“Five strangers awake in an abandon two-story house with a few unanswered questions racing through their minds. Who are they? Where are they? Why are they there? They soon discover that the obvious answers are not always the right ones. With nerves stretched thin, and time closing in, those remaining realize that if they want to escape from the forsaken place, they will have to work together to solve the puzzle, taking them on a psychological maze of murder and mayhem that is… PURGATORIUM”
The premise of PURGATORIUM could have easily turned on itself, had it been approached by anyone else, but it’s obvious that writer/director Travis Miller did his homework on this film. It’s a well-crafted horror-noir that gets more layered as it goes on, and as each character’s past comes back to haunt them, the film gets better and better. It’s also probably one of the nicest looking indie films that I’ve seen in a while, the cinematography is gorgeous, as the color palette that Miller went with does wonders for the film.
The characters in the film each have their secrets and it’s enjoyable to find those secrets out with each revelation that Miller gives us. It’s a good character study, and it’s refreshing to see a film that takes its time introducing you to those characters and letting the story play out little by little instead of the typical MTV frantic style that a lot of mystery films rely on these days. It gives you an idea of who the people in question are before pulling the rug from under you, when you least expect it. It’s almost like a mystery-horror hybrid of THE USUAL SUSPECTS and IDENTITY and gives one of the coolest twist ending payoffs that I’ve seen in a while. I don’t want to give too much away with this film, as it’s a film that really benefits from not knowing much walking in, nobody ends up being who you think they are, in fact the majority of the characters end up pretty much the opposite of what you think.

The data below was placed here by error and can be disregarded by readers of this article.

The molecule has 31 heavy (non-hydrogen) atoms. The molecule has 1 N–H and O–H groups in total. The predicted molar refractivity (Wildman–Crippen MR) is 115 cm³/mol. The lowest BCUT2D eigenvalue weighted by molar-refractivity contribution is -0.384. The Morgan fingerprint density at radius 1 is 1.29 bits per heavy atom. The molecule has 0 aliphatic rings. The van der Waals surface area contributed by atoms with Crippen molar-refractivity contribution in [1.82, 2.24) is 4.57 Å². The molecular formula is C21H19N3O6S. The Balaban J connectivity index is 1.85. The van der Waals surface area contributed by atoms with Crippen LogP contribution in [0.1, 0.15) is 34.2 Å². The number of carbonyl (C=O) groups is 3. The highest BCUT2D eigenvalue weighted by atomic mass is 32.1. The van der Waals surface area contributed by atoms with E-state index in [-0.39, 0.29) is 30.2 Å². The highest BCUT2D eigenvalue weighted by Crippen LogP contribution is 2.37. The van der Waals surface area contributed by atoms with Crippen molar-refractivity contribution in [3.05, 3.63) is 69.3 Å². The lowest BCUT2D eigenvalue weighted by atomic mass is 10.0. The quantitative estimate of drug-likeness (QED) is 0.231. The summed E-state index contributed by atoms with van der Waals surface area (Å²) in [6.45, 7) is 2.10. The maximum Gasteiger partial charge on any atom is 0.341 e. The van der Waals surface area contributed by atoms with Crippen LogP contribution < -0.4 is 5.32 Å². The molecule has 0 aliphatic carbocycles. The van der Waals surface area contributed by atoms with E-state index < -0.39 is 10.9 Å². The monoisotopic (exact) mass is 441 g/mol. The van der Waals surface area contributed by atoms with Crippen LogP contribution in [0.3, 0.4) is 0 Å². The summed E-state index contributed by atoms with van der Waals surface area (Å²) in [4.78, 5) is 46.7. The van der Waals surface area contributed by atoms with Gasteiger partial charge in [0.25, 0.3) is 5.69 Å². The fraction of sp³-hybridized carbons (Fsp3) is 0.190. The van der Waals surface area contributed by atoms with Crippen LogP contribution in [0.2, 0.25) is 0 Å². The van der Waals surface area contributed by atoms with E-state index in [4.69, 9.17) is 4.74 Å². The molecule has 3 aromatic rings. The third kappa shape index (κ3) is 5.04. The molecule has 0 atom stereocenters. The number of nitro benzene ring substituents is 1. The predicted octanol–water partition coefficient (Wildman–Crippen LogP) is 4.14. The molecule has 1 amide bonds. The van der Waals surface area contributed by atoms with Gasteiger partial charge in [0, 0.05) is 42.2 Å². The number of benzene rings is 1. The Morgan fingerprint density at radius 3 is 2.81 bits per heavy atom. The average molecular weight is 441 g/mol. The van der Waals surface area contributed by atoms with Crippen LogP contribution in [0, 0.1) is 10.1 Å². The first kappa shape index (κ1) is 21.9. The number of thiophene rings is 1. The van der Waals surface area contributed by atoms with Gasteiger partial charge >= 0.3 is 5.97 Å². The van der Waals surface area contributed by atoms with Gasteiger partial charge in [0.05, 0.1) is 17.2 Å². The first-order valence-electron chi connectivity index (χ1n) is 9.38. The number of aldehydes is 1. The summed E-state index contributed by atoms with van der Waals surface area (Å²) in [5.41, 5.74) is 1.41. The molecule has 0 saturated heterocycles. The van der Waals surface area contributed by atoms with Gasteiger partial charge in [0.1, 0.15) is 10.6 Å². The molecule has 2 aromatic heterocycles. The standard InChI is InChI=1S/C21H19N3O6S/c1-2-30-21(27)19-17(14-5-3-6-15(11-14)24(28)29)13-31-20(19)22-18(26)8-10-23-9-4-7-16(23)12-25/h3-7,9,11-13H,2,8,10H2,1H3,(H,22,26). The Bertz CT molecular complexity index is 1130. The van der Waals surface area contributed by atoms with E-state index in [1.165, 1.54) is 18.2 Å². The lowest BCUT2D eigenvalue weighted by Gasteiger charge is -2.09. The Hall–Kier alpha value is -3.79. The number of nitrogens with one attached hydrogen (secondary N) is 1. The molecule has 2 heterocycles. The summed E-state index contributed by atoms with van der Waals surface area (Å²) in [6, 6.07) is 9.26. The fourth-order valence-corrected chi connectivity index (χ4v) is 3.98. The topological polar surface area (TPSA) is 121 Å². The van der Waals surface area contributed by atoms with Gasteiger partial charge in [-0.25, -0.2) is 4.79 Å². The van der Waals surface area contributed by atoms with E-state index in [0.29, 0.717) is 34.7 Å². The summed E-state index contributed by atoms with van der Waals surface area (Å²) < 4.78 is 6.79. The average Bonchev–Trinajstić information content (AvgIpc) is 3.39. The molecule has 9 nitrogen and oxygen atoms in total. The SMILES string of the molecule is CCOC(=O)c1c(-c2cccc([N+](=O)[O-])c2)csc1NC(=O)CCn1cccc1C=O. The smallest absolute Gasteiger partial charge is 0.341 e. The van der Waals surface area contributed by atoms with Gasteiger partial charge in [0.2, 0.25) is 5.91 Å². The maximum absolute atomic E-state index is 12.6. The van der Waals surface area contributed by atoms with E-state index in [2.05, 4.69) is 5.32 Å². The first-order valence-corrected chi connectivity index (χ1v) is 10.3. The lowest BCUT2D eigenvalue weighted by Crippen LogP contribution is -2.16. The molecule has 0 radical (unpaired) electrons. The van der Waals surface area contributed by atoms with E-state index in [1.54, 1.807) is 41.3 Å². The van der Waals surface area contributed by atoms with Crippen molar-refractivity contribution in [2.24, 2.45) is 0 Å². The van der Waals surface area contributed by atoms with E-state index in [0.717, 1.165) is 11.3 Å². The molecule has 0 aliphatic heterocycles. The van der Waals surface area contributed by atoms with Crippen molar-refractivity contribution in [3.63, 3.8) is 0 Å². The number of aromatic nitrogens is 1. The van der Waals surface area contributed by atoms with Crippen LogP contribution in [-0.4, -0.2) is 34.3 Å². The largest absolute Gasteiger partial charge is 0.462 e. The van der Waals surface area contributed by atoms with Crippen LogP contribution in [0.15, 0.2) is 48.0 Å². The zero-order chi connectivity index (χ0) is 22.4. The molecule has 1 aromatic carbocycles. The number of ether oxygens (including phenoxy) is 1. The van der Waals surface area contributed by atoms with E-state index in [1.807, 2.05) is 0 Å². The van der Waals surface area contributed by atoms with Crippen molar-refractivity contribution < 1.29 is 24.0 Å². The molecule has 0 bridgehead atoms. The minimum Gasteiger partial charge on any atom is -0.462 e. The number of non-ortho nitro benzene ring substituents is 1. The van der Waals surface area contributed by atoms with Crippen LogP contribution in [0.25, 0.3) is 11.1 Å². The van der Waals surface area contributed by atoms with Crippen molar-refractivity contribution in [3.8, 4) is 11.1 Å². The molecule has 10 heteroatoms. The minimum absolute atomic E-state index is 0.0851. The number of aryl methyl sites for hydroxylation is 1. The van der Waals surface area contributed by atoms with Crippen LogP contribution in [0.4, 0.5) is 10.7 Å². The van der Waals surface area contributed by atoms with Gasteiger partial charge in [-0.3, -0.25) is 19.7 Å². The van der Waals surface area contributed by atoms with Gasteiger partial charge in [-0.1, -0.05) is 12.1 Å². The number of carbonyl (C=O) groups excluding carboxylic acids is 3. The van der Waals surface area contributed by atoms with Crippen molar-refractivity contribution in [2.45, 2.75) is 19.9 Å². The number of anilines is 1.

It’s obvious that Miller has a love for the horror/mystery genre, because PURGATORIUM wears that love on it’s twist-filled sleeves, and if it’s anything like this film, then I’m definitely looking forward to seeing what Miller does next. If you’re in the mood for a well-written and shot film, I’d give this one a look or two when it plays at a nearby festival near you.
PURGATORIUM is getting ready to be screened at multiple festivals in the near future, as soon as we get some additional info on those screenings, we’ll update you folks.